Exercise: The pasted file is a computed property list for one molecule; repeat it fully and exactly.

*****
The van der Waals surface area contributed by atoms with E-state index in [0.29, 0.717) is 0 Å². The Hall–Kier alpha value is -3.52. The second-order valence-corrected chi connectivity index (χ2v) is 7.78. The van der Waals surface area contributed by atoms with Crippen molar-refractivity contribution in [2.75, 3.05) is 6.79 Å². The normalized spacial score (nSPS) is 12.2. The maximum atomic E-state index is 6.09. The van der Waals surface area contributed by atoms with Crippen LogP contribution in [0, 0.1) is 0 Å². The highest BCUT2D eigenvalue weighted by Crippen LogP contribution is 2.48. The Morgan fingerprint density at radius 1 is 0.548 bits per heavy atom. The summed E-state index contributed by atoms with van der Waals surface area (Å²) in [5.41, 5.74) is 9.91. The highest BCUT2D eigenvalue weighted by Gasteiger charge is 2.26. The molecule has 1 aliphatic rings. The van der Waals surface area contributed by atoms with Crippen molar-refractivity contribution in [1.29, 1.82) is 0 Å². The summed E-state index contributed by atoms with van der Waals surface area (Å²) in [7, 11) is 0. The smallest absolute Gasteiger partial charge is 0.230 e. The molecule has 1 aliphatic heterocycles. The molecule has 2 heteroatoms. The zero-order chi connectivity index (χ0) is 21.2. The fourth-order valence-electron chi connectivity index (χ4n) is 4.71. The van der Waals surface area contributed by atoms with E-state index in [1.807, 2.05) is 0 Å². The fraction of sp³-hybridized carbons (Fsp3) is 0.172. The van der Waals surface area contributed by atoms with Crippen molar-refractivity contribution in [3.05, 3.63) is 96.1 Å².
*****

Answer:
The van der Waals surface area contributed by atoms with E-state index in [0.29, 0.717) is 0 Å². The Hall–Kier alpha value is -3.52. The second-order valence-corrected chi connectivity index (χ2v) is 7.78. The van der Waals surface area contributed by atoms with Crippen molar-refractivity contribution in [2.75, 3.05) is 6.79 Å². The normalized spacial score (nSPS) is 12.2. The maximum atomic E-state index is 6.09. The van der Waals surface area contributed by atoms with Crippen LogP contribution in [0, 0.1) is 0 Å². The highest BCUT2D eigenvalue weighted by Crippen LogP contribution is 2.48. The Morgan fingerprint density at radius 1 is 0.548 bits per heavy atom. The summed E-state index contributed by atoms with van der Waals surface area (Å²) in [5.41, 5.74) is 9.91. The highest BCUT2D eigenvalue weighted by Gasteiger charge is 2.26. The molecule has 1 aliphatic rings. The van der Waals surface area contributed by atoms with Crippen molar-refractivity contribution in [1.29, 1.82) is 0 Å². The summed E-state index contributed by atoms with van der Waals surface area (Å²) in [7, 11) is 0. The smallest absolute Gasteiger partial charge is 0.230 e. The molecule has 1 aliphatic heterocycles. The molecule has 2 heteroatoms. The zero-order chi connectivity index (χ0) is 21.2. The fourth-order valence-electron chi connectivity index (χ4n) is 4.71. The van der Waals surface area contributed by atoms with E-state index in [1.807, 2.05) is 0 Å². The fraction of sp³-hybridized carbons (Fsp3) is 0.172. The van der Waals surface area contributed by atoms with Crippen molar-refractivity contribution in [3.05, 3.63) is 96.1 Å².